Almost sixty years after Ayn Rand described big business as “America’s persecuted minority,” businessmen are still routinely subjected to moral denunciation and legal oppression, says Onkar Ghate, Ayn Rand Institute senior fellow. If that is to change, he adds, businessmen themselves must emulate other victimized groups who have mounted successful campaigns for civil rights.
Ghate begins this short talk by observing that businessmen are the creators, innovators and producers who generate the progress and prosperity we thrive on. For their achievements, he says, businessmen deserve moral praise, not the endless denunciation that’s heaped on figures like the Koch brothers and the wealthy “one percent.” Just as Ayn Rand’s novel Atlas Shrugged paid tribute to productive businessmen, he explains, so the Institute that bears her name strives to change the deeply entrenched moral views that condemn business to perpetual censure.
Despite substantial obstacles to success, Ghate says, opponents of this injustice should not despair. “Seemingly hopeless causes can succeed, and have succeeded, when you look through American history,” he asserts. “But a necessary condition for success is that the victim has to stand up for himself. The victim has to say, ‘I’m subject to injustice. And this is what justice would look like, and it’s nothing like what the world looks like today.’”
Ghate points to historical examples such as the American Revolution and the anti-slavery, women’s suffrage, civil rights and gay pride movements. In every case, he observes, the victims framed their battle in terms of justice. They named particular injustices — think of the Declaration of Independence’s long list of grievances. And above all, they gave voice to their moral outrage. In effect, Ghate observes, they were all saying: “We have too much self-esteem to put up with what we have put up with.”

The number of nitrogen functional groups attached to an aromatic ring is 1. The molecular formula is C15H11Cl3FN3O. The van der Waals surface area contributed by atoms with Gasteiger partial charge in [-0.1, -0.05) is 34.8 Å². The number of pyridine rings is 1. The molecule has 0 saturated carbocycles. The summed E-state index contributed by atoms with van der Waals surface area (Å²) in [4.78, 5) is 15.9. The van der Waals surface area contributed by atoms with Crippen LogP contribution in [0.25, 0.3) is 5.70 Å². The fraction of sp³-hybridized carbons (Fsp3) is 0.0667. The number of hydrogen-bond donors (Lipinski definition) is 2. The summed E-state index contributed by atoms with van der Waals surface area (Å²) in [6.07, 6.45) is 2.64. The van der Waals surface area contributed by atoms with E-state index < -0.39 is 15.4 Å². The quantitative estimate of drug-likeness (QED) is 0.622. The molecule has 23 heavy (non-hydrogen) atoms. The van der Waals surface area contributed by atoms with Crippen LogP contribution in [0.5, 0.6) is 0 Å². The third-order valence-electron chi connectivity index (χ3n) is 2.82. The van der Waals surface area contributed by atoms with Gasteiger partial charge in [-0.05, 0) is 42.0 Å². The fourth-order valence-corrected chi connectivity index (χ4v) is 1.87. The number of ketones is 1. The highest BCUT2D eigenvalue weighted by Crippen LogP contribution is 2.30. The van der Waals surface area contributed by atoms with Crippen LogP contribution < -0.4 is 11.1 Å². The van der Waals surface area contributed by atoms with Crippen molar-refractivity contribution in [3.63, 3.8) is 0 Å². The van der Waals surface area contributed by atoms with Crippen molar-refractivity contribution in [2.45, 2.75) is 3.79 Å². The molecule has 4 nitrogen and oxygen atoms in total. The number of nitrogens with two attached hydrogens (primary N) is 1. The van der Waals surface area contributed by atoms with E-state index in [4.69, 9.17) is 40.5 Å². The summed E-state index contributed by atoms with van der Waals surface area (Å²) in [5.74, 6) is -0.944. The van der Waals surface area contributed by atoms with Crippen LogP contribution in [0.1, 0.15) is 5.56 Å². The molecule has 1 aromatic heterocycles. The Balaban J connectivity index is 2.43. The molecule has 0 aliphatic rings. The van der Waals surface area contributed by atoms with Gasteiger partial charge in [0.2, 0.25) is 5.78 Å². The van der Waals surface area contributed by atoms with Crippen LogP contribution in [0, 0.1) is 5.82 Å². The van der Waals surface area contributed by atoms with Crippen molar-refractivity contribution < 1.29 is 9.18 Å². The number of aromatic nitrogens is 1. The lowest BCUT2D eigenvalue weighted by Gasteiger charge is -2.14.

For businessmen to ignite such a reform movement, Ghate argues, they would need to focus on their mistreatment by the regulatory state, making public the wrongs that regulators routinely inflict on them in private. They would need to identify the evil of preventive law and ask, “What ever happened to ‘innocent until proven guilty’?” They would need to frame their protests in terms of freedom, justice, and civil rights. And in doing so, they would need to accept real economic and personal risks of the kind every victimized group in history has faced: harassment, ostracism, even monetary fines and jail time. Only this kind of long-term moral crusade has the power to free businessmen from opprobrium and oppression.
Watch the talk here:
“Freedom and the Need for Business to Stand Up for Itself” was delivered at the Ayn Rand Institute’s Building a Future of Reason and Capitalism conference at the St. Regis Hotel in New York City on September 29, 2015.
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